Saturday, May 15, 2010 12:53 PM
  • No, your system is working properly. It only pauses if you start your application without debugging. (Press Ctrl+F5 instead of F5, or go to Debug->Start Without Debugging). When the debugger is attached it doesn't automatically pause.

    But by doing this you won't have the VS debugger attached so you won't be able to break into your application or have VS catch the exceptions etc.

    But anyway, your original question was also very vague. Could you provide more information in future? That way, the information given to you will be more relevant in future.


    Any samples given are not meant to have error checking or show best practices. They are meant to just illustrate a point. I may also give inefficient code or introduce some problems to discourage copy/paste coding. This is because the major point of my posts is to aid in the learning process.
    Visit my (not very good) blog at
    http://c2kblog.blogspot.com/
    • Marked as answer by strathmore500 Saturday, May 15, 2010 3:37 PM
    Saturday, May 15, 2010 1:25 PM
  • Thanks, that's a much better answer this time.
    Saturday, May 15, 2010 3:35 PM
  • the best way to work with the cmd shell is to simply run one and execute the code from there. you can also make a shortcut for it (may have to dismantle it carefully so as not to delete the original file), c:\windows\system32\cmd.exe and set the working directory to your project path.

    [windows-logo-flag-key]-R cmd [Enter]

    then cd around into the path of your project. I usually just make batch files to do this,or use short paths from root.

    when you want to execute your code, simply type the name of your executable and hit [Enter].

    from there you can also do things like

    start notepad myfile.cpp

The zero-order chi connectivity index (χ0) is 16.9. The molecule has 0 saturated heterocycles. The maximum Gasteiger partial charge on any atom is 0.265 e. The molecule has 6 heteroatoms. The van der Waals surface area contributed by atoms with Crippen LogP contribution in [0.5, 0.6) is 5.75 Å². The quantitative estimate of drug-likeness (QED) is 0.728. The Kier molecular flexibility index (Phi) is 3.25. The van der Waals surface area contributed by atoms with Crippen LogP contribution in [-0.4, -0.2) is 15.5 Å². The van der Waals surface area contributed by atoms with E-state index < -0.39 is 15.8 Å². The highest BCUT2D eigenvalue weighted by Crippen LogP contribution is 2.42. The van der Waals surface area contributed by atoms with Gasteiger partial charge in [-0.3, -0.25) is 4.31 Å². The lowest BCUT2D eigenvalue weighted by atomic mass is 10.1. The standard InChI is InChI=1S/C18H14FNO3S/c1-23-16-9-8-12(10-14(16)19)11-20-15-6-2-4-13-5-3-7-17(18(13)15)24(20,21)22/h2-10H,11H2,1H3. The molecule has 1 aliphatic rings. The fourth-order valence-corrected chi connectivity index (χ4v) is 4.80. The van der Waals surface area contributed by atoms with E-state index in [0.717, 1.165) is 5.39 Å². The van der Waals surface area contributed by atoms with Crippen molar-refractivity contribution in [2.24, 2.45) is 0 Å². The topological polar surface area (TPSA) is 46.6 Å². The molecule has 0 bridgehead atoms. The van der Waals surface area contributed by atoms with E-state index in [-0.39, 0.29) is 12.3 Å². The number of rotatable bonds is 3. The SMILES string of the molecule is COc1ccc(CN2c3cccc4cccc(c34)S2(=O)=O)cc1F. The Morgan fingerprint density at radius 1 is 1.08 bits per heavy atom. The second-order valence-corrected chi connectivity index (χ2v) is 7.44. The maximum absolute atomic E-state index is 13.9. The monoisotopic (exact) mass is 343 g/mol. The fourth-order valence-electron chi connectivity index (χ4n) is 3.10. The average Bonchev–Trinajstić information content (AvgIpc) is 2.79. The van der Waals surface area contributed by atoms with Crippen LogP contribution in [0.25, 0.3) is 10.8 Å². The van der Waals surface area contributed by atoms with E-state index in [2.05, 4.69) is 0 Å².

hope this helps

    Tuesday, January 08, 2013 11:30 PM
  • Hi stratmore500,

    I personally had no problem with VS2010 or VS2008 ever but since you seem to have a Problem with it i suggest you to change the run the Program without Debugging. I am pretty sure that VS has a pauser.

    Suggestion:

    Using System("Pause") is a bad Programming Practice because System() function is OS dependent and also can be easily damaged considering if a Malware or a Virus damages any of the System Commands.  Try to use getchar() or cin.get() instead of System().

    Sunday, January 20, 2013 8:13 PM
  • Hi stratmore500,

    I personally had no problem with VS2010 or VS2008 ever but since you seem to have a Problem with it i suggest you to change the run the Program without Debugging.

    @Cyberwarfare1 -

    Just a "heads up" in case you hadn't noticed:

    The original post in this thread from stratmore500 was
    made more than two and a half years ago. Hopefully,
    that poster isn't still waiting for an answer. ;-}

    Adding additional helpful material to an old thread
    is fine, but addressing comments to someone's post
    made long ago may not be worth the time and effort
    you expend. Keep an eye on the date/time stamps.

    - Wayne

    Sunday, January 20, 2013 9:29 PM
  • Hi,

    I totally forgot to look at the Time sorry hopefully i will not commit the same mistake.

    Regards,

    Sunday, January 20, 2013 10:02 PM